QuickTalk 24 - Q-2 HINTS
- Category: Q-Talk Articles
- Published: Thursday, 31 October 1985 06:11
- Written by Jim Masal
- Hits: 1831
From E. L. Puckett #2478
1. Canopy lip: instead of making the lip and removing foam, gray tape the forward edge of canopy and 5-Minute it in place, making sure there is about 1/8" drop in forward lip to leave room for the canopy seal. Turn the fuselage upside down, sand area to be glassed. Use Cut-Rite waxed paper laid out in a semi-circle to make up for the 4 BID lip. When made up, trim off excess waxed paper. Now place it in position. Let cure. Perfect fit, right?
2. Electric trim circuit: when both switches are normal, motor is grounded on both sides. When limit switch is open, motor will run slightly slower due to .75 volt drop in diode. This is a return path for reversing motor. Use diodes big enough for motor current.
From Don Ismari
Consider making your tailspring removable - it's a real pain to fix if it is built into the airplane and you break it.
4130 steel tubing with I.D. large enough to accept a tailspring with at least twice the number of BID layers recommended by QAC. Rough up the steel tubing very well before you flox and wrap in place. The tailspring takes a beating, so use the additional BID.
(ED. NOTE: Lenny Padios told me that Revmaster's Eric Shilling used 4130 steel tube like this but of such a diameter that a smaller diameter steel tube could be slid up into it and bolted in place as a replaceable steel tailspring. It has reportedly given no trouble.)
(Old canard as an example). With the fuselage level, mark level lines on the fuselage to accept the canard.
Measure canard distance d. Flip over the fuselage and cut out the section from the firewall to the waterline and back to the distance d.
Using a level/flat piece such as plywood or Masonite (3/4"), ensure the "plane" of the cutout is even. Use your center section canard templates to make a jig like so:
The thin boards are fitted into slots cut into the templates to the water lines. The boards and templates are Bondoed together, then flipped upside down (from the drawing) and placed into the cutout on the fuselage.
Using a board shorter than the width of the fuselage and longer than the width between the templates, mark where the cutout should be (using the talking numbers you hotwired with) on the inside skin. Cut along these lines. If you are hesitant, cut to NEARLY these lines and trial fit your canard. You'll feel better that this method will work.
For the new canard and the main wing, the procedure is the same but more complicated because the follow-through cores are not symmetrical. For the main wing, I used two new templates which were the average shape of the airfoil between BL00 and BL50:
Make the cutout the same way for the main wing and use the template for the cuts.
From the cutout for the main wing, I cut off about 2" each side of the turtle deck and used this to securely mount the wing. This helped to lock the wing in place and was easier than cutting the notch as in the plans.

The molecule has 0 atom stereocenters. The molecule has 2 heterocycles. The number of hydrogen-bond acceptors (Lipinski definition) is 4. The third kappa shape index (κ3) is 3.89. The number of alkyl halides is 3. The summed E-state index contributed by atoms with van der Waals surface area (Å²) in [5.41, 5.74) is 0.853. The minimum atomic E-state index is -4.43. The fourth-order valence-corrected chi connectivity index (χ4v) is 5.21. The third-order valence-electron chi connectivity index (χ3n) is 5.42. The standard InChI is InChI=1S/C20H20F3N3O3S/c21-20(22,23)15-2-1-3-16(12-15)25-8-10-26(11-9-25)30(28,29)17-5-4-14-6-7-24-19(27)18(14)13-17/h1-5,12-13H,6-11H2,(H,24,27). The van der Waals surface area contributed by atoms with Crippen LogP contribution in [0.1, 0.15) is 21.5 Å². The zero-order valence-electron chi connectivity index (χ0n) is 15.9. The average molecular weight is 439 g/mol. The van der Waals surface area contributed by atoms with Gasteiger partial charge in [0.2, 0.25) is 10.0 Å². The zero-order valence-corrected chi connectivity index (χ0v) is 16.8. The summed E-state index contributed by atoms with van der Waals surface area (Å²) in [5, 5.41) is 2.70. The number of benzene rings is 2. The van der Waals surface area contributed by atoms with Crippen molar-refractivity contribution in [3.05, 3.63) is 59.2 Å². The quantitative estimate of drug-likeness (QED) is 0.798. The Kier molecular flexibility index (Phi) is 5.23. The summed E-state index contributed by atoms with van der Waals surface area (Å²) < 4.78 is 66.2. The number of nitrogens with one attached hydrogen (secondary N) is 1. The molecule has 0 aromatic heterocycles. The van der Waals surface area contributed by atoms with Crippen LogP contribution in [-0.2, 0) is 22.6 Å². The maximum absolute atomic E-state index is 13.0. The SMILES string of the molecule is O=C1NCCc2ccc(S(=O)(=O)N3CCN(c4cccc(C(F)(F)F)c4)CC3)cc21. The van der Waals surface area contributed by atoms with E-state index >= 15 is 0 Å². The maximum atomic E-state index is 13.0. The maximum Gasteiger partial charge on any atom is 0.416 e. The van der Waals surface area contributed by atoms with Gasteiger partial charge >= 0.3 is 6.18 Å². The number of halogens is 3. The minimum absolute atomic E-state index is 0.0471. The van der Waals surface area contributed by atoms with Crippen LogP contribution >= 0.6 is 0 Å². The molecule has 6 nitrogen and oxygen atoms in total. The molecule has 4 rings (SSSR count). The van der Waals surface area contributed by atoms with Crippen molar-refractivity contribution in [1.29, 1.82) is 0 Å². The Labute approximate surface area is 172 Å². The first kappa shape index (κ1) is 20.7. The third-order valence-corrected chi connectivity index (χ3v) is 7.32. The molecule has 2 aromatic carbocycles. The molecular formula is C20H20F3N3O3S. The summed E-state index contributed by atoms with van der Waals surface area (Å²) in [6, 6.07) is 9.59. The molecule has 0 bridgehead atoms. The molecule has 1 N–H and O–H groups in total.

The next step was to drop in the remaining part of the turtle deck. Also, save the cutout from the canard, it can be fitted easily and is of the proper contour for the bottom canard/fuselage juncture.
I took the easy way out and bought another master brake cylinder. Each master goes to a single main - left-to-left and right-to-right. I used the cylinder to drill holes through the skin which accommodated longer bolts for both cylinders.
Once this cured, I greased the left hand brake cylinder and slid it onto the bolts and jammed flox against the side of the cylinder and the skin to stiffen this area (flox #1). To provide support on the other side, I installed both cylinders and bolted them in place. I greased the nuts and flox formed the removable door to fit over the nuts (flox #2). I RECOMMEND ACCESS DOORS!
I haven't had to use dual brakes yet to get me out of directional control or weathervaning trouble on the ground. They are touchy and take a while to get used to, but I wouldn't trade them for the old single pull system.
From Mike Dwyer #2841
My new canard was measured for flex mounted on a complete airframe, no engine or fuel. Placing 130 lbs. on the wing flexed it 0.6" and 250 lbs. flexed it 1.2". I estimate that with fuel, people, engine etc. it will flex 3" downward. Tires accounted for about 29% of the flex.
MAIN WING INSTALLATION: Instead of placing the bulkheads for the main wing first, I installed FS94 after the main wing. Cut along WL30 and remove the top of the rear shell. Install the main wing up to the seatback bulkhead and glass in place, then install the top of the rear shell with glass needed only along WL30.
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